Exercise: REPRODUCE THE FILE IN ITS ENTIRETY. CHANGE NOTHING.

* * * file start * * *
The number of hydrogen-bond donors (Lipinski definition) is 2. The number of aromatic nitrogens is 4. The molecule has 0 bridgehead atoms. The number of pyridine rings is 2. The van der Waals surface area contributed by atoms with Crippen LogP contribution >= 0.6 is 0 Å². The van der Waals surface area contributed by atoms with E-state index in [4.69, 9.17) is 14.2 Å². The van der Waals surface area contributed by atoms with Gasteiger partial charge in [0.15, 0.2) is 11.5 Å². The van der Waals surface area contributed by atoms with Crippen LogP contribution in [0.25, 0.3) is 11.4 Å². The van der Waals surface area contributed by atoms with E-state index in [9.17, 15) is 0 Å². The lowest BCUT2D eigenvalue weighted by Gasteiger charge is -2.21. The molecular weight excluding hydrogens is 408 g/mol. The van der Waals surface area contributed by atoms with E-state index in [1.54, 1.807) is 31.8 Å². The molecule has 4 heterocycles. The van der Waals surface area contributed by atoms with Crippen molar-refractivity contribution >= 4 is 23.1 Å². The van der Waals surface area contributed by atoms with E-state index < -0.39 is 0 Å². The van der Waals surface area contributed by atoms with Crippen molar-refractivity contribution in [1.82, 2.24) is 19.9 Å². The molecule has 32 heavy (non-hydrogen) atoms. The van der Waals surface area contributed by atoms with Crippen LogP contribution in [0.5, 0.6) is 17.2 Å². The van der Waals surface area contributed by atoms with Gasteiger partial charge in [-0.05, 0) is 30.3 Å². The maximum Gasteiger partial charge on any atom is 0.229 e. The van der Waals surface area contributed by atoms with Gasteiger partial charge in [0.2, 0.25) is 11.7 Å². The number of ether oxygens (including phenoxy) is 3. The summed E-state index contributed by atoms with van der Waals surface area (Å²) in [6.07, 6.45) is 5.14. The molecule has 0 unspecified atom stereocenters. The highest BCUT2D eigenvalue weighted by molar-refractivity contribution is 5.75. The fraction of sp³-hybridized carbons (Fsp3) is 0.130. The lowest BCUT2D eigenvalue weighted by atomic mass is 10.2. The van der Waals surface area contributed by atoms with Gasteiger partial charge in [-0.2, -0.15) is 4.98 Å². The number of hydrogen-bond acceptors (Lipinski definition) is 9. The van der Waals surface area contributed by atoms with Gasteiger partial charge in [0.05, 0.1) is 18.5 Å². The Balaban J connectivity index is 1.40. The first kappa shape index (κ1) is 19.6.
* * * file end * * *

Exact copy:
The number of hydrogen-bond donors (Lipinski definition) is 2. The number of aromatic nitrogens is 4. The molecule has 0 bridgehead atoms. The number of pyridine rings is 2. The van der Waals surface area contributed by atoms with Crippen LogP contribution >= 0.6 is 0 Å². The van der Waals surface area contributed by atoms with E-state index in [4.69, 9.17) is 14.2 Å². The van der Waals surface area contributed by atoms with Gasteiger partial charge in [0.15, 0.2) is 11.5 Å². The van der Waals surface area contributed by atoms with Crippen LogP contribution in [0.25, 0.3) is 11.4 Å². The van der Waals surface area contributed by atoms with E-state index in [9.17, 15) is 0 Å². The lowest BCUT2D eigenvalue weighted by Gasteiger charge is -2.21. The molecular weight excluding hydrogens is 408 g/mol. The van der Waals surface area contributed by atoms with E-state index in [1.54, 1.807) is 31.8 Å². The molecule has 4 heterocycles. The van der Waals surface area contributed by atoms with Crippen molar-refractivity contribution >= 4 is 23.1 Å². The van der Waals surface area contributed by atoms with E-state index < -0.39 is 0 Å². The van der Waals surface area contributed by atoms with Crippen molar-refractivity contribution in [1.82, 2.24) is 19.9 Å². The molecule has 32 heavy (non-hydrogen) atoms. The van der Waals surface area contributed by atoms with Crippen LogP contribution in [0.5, 0.6) is 17.2 Å². The van der Waals surface area contributed by atoms with Gasteiger partial charge in [-0.05, 0) is 30.3 Å². The maximum Gasteiger partial charge on any atom is 0.229 e. The van der Waals surface area contributed by atoms with Gasteiger partial charge in [0.2, 0.25) is 11.7 Å². The number of ether oxygens (including phenoxy) is 3. The summed E-state index contributed by atoms with van der Waals surface area (Å²) in [6.07, 6.45) is 5.14. The molecule has 0 unspecified atom stereocenters. The highest BCUT2D eigenvalue weighted by molar-refractivity contribution is 5.75. The fraction of sp³-hybridized carbons (Fsp3) is 0.130. The lowest BCUT2D eigenvalue weighted by atomic mass is 10.2. The van der Waals surface area contributed by atoms with Gasteiger partial charge in [-0.2, -0.15) is 4.98 Å². The number of hydrogen-bond acceptors (Lipinski definition) is 9. The van der Waals surface area contributed by atoms with Gasteiger partial charge in [0.05, 0.1) is 18.5 Å². The Balaban J connectivity index is 1.40. The first kappa shape index (κ1) is 19.6.